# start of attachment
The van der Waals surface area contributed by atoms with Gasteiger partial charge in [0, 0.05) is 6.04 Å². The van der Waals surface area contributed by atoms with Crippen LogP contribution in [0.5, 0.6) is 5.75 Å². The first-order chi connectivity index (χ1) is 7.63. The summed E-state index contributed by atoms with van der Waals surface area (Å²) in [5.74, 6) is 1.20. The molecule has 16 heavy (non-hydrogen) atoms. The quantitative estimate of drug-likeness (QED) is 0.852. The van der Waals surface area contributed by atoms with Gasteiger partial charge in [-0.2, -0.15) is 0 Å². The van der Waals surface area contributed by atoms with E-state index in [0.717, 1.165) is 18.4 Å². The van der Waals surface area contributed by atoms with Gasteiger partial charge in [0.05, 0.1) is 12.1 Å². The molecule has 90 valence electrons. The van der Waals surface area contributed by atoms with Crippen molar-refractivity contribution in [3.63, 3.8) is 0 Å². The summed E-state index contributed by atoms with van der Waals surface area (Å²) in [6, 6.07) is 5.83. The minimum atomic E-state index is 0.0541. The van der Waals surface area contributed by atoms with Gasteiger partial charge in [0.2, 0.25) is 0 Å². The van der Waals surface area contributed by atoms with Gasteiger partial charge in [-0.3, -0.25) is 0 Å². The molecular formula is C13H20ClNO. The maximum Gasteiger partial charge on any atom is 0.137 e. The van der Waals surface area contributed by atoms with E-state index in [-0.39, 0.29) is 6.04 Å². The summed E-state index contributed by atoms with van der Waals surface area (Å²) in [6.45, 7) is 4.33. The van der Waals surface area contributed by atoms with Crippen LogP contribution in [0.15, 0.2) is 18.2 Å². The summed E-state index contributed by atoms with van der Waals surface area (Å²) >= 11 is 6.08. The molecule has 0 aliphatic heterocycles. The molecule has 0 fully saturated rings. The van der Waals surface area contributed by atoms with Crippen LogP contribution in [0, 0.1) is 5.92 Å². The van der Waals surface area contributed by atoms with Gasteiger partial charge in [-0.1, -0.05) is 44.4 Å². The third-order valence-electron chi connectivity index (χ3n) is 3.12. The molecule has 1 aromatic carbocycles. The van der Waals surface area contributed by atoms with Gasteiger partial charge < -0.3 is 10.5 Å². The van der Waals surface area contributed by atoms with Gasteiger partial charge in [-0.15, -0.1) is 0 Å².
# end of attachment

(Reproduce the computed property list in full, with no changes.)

The van der Waals surface area contributed by atoms with Gasteiger partial charge in [0, 0.05) is 6.04 Å². The van der Waals surface area contributed by atoms with Crippen LogP contribution in [0.5, 0.6) is 5.75 Å². The first-order chi connectivity index (χ1) is 7.63. The summed E-state index contributed by atoms with van der Waals surface area (Å²) in [5.74, 6) is 1.20. The molecule has 16 heavy (non-hydrogen) atoms. The quantitative estimate of drug-likeness (QED) is 0.852. The van der Waals surface area contributed by atoms with Gasteiger partial charge in [-0.2, -0.15) is 0 Å². The van der Waals surface area contributed by atoms with E-state index in [0.717, 1.165) is 18.4 Å². The van der Waals surface area contributed by atoms with Gasteiger partial charge in [0.05, 0.1) is 12.1 Å². The molecule has 90 valence electrons. The van der Waals surface area contributed by atoms with Crippen molar-refractivity contribution in [3.63, 3.8) is 0 Å². The summed E-state index contributed by atoms with van der Waals surface area (Å²) in [6, 6.07) is 5.83. The minimum atomic E-state index is 0.0541. The van der Waals surface area contributed by atoms with Gasteiger partial charge in [0.2, 0.25) is 0 Å². The van der Waals surface area contributed by atoms with Gasteiger partial charge in [-0.3, -0.25) is 0 Å². The molecular formula is C13H20ClNO. The maximum Gasteiger partial charge on any atom is 0.137 e. The van der Waals surface area contributed by atoms with E-state index in [-0.39, 0.29) is 6.04 Å². The summed E-state index contributed by atoms with van der Waals surface area (Å²) in [6.45, 7) is 4.33. The van der Waals surface area contributed by atoms with Crippen LogP contribution in [0.15, 0.2) is 18.2 Å². The summed E-state index contributed by atoms with van der Waals surface area (Å²) >= 11 is 6.08. The molecule has 0 aliphatic heterocycles. The molecule has 0 fully saturated rings. The van der Waals surface area contributed by atoms with Crippen LogP contribution in [0, 0.1) is 5.92 Å². The van der Waals surface area contributed by atoms with Gasteiger partial charge in [-0.1, -0.05) is 44.4 Å². The third-order valence-electron chi connectivity index (χ3n) is 3.12. The molecule has 1 aromatic carbocycles. The van der Waals surface area contributed by atoms with Gasteiger partial charge < -0.3 is 10.5 Å². The van der Waals surface area contributed by atoms with Gasteiger partial charge in [-0.15, -0.1) is 0 Å².